# Help: Two frictionless pucks are placed on a level surface

1. Aug 19, 2014

### Jaimie

1. The problem statement, all variables and given/known data

"Two frictionless pucks are placed on a level surface at an initial distance of 20.0 m. The mass of puck 1 is 0.80 kg and it has a charge of +3.0 X 10^-4 C., while puck 2 is 0.40 kg with a charge of +3.0 X 10^-4 C. the initial velocity of puck 1 is 12.0 m/s (E) and the initial velocity of puck 2 is 8.0 m/s (W). Find the minimum separation of the two pucks."

2. Relevant equations

Pti= Ptf
Etki= Etkf+ Ee

3. The attempt at a solution

(I dropped the units just so reads easier)

m1v1+m2(-v2)=(m1+m2)vf
vf=(0.80)(12)+(0.40)(-8)/0.80+0.40
vf=5.33 m/s

Ek1+Ek2=Ee+Ekf
1/2m1v1^2 + 1/2m2(-v2^2) = kq^2/r + 1/2(m1+m2)(v')^2
1/2(0.80)(12)^2 + 1/2(0.40)(-8.0)^2 = 1/2(0.80+0.40)(5.33)^2+(9.0X10^9)(+3.0X10^-4)^2/r
Isolate for r
r= 1/2(0.40)(-8.0)^2= 15.2 m= 15m

Can someone advise if this is correct? I am unsure about this answer as it isn't that different from the original distance. In a similar example (as per homework manual), it is taking the initial electric potential energy as negligible. Is this right?

2. Aug 19, 2014

### TSny

Hello, Jaime.

Is there a reason that you didn't make use of the initial distance of 20 m in your energy calculation?

3. Aug 21, 2014

### Jaimie

I think that I am having trouble understanding how the conservation of energy is applied to the moving charges.
From what I am now understanding is that the conservation of energy equation, when applied to these problems should be...Etki + Eei= Etkf+ Eef. Is this right?
In this case, I am to interpret that because they are at a set distance apart (not very far distance apart), there is electric potential energy initially so I need to factor in the initial distance with the Ee equation. So...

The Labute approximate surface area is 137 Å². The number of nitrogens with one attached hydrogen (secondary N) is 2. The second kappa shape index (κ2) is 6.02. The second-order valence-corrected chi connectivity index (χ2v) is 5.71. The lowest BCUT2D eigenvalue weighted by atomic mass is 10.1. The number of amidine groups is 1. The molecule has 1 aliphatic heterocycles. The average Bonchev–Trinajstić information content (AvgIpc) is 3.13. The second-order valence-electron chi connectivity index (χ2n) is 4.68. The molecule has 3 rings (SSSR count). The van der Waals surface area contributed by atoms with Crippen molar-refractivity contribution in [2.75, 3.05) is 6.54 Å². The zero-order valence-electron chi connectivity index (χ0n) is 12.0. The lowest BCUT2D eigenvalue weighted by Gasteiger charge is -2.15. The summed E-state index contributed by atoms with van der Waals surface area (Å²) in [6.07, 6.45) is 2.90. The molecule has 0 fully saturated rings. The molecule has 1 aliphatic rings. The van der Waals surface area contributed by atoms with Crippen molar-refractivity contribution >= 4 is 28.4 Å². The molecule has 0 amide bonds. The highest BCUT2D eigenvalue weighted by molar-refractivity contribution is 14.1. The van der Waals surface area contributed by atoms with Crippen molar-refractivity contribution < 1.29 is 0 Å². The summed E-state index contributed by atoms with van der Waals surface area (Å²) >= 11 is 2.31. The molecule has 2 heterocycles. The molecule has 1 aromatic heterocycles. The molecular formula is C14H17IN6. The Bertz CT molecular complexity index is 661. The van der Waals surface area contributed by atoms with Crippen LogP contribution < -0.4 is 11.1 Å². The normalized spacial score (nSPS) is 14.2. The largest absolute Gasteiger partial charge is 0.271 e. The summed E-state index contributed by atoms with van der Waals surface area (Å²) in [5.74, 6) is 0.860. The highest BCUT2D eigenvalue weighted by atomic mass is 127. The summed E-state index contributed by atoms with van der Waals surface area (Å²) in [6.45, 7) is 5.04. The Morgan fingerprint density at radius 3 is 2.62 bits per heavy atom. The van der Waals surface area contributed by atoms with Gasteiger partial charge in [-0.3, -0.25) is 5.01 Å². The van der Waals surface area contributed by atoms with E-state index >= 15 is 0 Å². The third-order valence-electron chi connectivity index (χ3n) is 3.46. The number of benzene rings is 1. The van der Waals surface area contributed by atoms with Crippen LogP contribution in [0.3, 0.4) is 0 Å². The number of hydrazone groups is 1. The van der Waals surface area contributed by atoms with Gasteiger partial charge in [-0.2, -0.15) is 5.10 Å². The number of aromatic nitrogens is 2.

Etki + Eei= Etkf+ Eef
1/2m1v1^2 + 1/2m2(-v2^2) + kq1q2/ri = 1/2Vf^2(m1+m2) + kq1q2/rf
1/2(0.80)(12)^2 + 1/2(0.40)(-8.0)^2 + ((9.0X10^9)(+3.0X10^-4)^2))/20= 1/2(0.80+0.40)(5.33)^2 (9.0X10^9)(+3.0X10^-4)^2/r

r= 810/93.86= 8.63m= 8.6m

Can you also give some advice on how you approach these problems? Very frustrating as I don't feel like I am "getting this" quickly. I'm having trouble sorting out how to approach a problem like this and when to use cons. of energy eq. or cons. of momentum eq. Thank you!

4. Aug 21, 2014

### BiGyElLoWhAt

Similar type of problem, but using something that you might know a little better:

I have a spring with spring constant k, and I put a block of mass m ontop (the spring is attached to the ground at one end and oriented vertically) I stretch the spring by pulling the block upwards 1 meter. What's the closest the block gets to the ground?

If you can solve this you should be able to solve the original problem. =]

5. Aug 21, 2014

### BiGyElLoWhAt

I guess i should give the spring a length =/

5m haha

6. Aug 21, 2014

### haruspex

You have to think about whether there's any work lost or gained (internal friction, external forces, impacts) and whether momentum, angular momentum could change (external forces and torques).
For momentum, you may be able to find a particular direction in which it will be conserved, because the only external force is orthogonal to that. Similarly, you may be able to find a reference point about which angular momentum is conserved, because the only external forces act through that point.
Whichever conservation laws pass this test can be used. Which are the most useful for a particular question is another matter, but most questions are set such that you need to use all conservation laws that apply.

7. Aug 23, 2014

### Jaimie

Thanks everyone!